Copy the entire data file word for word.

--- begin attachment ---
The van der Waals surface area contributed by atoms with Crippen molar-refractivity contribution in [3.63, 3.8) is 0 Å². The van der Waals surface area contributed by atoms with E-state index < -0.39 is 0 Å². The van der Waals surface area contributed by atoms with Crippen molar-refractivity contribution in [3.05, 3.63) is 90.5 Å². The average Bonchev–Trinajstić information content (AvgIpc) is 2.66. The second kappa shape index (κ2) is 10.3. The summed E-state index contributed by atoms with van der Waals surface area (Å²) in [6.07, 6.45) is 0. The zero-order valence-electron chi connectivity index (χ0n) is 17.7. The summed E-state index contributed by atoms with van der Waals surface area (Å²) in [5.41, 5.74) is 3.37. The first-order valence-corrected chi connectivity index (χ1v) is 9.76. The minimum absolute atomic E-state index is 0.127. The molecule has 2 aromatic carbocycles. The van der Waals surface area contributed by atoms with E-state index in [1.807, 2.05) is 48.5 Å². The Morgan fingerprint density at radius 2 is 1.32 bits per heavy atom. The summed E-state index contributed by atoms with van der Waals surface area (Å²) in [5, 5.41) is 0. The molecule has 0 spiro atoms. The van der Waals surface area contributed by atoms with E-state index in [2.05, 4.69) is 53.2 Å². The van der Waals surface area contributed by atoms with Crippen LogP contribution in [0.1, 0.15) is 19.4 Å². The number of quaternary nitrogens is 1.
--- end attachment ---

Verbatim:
The van der Waals surface area contributed by atoms with Crippen molar-refractivity contribution in [3.63, 3.8) is 0 Å². The van der Waals surface area contributed by atoms with E-state index < -0.39 is 0 Å². The van der Waals surface area contributed by atoms with Crippen molar-refractivity contribution in [3.05, 3.63) is 90.5 Å². The average Bonchev–Trinajstić information content (AvgIpc) is 2.66. The second kappa shape index (κ2) is 10.3. The summed E-state index contributed by atoms with van der Waals surface area (Å²) in [6.07, 6.45) is 0. The zero-order valence-electron chi connectivity index (χ0n) is 17.7. The summed E-state index contributed by atoms with van der Waals surface area (Å²) in [5.41, 5.74) is 3.37. The first-order valence-corrected chi connectivity index (χ1v) is 9.76. The minimum absolute atomic E-state index is 0.127. The molecule has 2 aromatic carbocycles. The van der Waals surface area contributed by atoms with E-state index in [1.807, 2.05) is 48.5 Å². The Morgan fingerprint density at radius 2 is 1.32 bits per heavy atom. The summed E-state index contributed by atoms with van der Waals surface area (Å²) in [5, 5.41) is 0. The molecule has 0 spiro atoms. The van der Waals surface area contributed by atoms with E-state index in [2.05, 4.69) is 53.2 Å². The van der Waals surface area contributed by atoms with Crippen LogP contribution in [0.1, 0.15) is 19.4 Å². The number of quaternary nitrogens is 1.